I think your topic is really interesting. I have always been amazed at the degree of change that humans have exhibited on the Earth to make it comfortable. Humans have manipulated the Earth''s resources so much that not only can we survive past the carrying capacity of certain areas, but that we often do so in a pretty luxurious fashion. However, I don't believe that humans will be able to live in luxury forever. Like you said, humans are more than capable of constructing micro-environments, but I don't think that humans will be able to survive through drastic environmental changes unless we can somehow shed our dependence on other types of life. I know little to nothing about ecology, but the one thing that has been drilled into my mind from media regarding climate change is that the fate of ecosystems are heavily intertwined. 

Comment by Jake Hanson on April 27, 2016 at 2:00pm

Hi Harrison,

I like the idea that there is a difference between being intelligent and using intelligence to shape your environment. It is difficult to say which animal or life form is most intelligent because one can argue intelligence is a subjective measure. However, when looking at which life form has influenced its surroundings the most, I think humans are objectively the winner. Whether or not that is a good thing is debatable but at the very least this is a good way to separate humans from other life forms on the planet.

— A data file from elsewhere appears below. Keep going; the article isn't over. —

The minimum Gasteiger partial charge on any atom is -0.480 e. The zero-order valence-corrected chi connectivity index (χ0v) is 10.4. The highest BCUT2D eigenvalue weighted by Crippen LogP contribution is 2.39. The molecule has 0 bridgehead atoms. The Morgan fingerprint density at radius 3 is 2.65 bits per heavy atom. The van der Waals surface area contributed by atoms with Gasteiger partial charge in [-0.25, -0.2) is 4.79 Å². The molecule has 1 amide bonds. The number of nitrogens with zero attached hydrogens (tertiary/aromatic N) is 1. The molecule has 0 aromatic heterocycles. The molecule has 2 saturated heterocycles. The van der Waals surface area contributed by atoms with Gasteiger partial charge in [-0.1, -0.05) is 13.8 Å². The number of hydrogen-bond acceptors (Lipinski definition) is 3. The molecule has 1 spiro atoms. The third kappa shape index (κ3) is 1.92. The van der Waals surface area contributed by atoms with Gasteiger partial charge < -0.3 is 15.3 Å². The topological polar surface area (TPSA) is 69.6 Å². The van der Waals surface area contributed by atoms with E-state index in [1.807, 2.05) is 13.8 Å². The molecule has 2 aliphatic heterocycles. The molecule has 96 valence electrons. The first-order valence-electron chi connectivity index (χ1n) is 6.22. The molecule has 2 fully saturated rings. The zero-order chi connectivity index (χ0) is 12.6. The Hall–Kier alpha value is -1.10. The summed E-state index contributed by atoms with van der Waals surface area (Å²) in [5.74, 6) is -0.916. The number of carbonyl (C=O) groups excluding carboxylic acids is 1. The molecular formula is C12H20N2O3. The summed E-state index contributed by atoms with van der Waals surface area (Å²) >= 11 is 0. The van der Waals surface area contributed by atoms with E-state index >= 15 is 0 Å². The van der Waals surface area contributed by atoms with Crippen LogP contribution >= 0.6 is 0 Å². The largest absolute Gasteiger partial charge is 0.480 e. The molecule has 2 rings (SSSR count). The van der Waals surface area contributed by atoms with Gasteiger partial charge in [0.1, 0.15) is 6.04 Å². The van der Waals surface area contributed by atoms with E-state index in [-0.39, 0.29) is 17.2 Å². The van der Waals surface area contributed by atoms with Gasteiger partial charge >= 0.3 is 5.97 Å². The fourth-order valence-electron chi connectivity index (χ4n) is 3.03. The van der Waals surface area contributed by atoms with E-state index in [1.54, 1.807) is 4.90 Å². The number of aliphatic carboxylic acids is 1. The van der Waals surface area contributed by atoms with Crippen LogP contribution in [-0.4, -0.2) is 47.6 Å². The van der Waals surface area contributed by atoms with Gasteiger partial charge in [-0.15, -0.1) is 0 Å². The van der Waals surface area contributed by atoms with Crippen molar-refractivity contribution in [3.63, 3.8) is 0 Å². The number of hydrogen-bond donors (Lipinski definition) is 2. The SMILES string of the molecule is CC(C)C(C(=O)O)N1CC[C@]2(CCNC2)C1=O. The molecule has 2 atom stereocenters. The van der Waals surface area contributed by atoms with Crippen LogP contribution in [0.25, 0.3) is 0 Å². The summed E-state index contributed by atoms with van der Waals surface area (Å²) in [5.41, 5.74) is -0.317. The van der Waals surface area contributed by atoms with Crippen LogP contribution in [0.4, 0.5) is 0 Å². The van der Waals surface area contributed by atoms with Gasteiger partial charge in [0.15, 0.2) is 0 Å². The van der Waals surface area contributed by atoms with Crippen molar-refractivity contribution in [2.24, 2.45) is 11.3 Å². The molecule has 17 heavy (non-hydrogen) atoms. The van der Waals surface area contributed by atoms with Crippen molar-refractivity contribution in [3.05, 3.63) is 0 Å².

In general, I agree that non-living systems have less control over their own persistence. Typically, a non-living system tries to equilibrate itself with its environment. However, there are non-living systems that perpetuate out of equilibrium. For example, individual stages of the stellar life cycle don't always equilibrate. Rather, the system is cyclic. In this sense, it depends on what scale one is looking at in order to say whether or not a system is in equilibrium. Its possible that there is a connection between life and sustaining disequilibria, but it may be more complex than defining life in terms of it.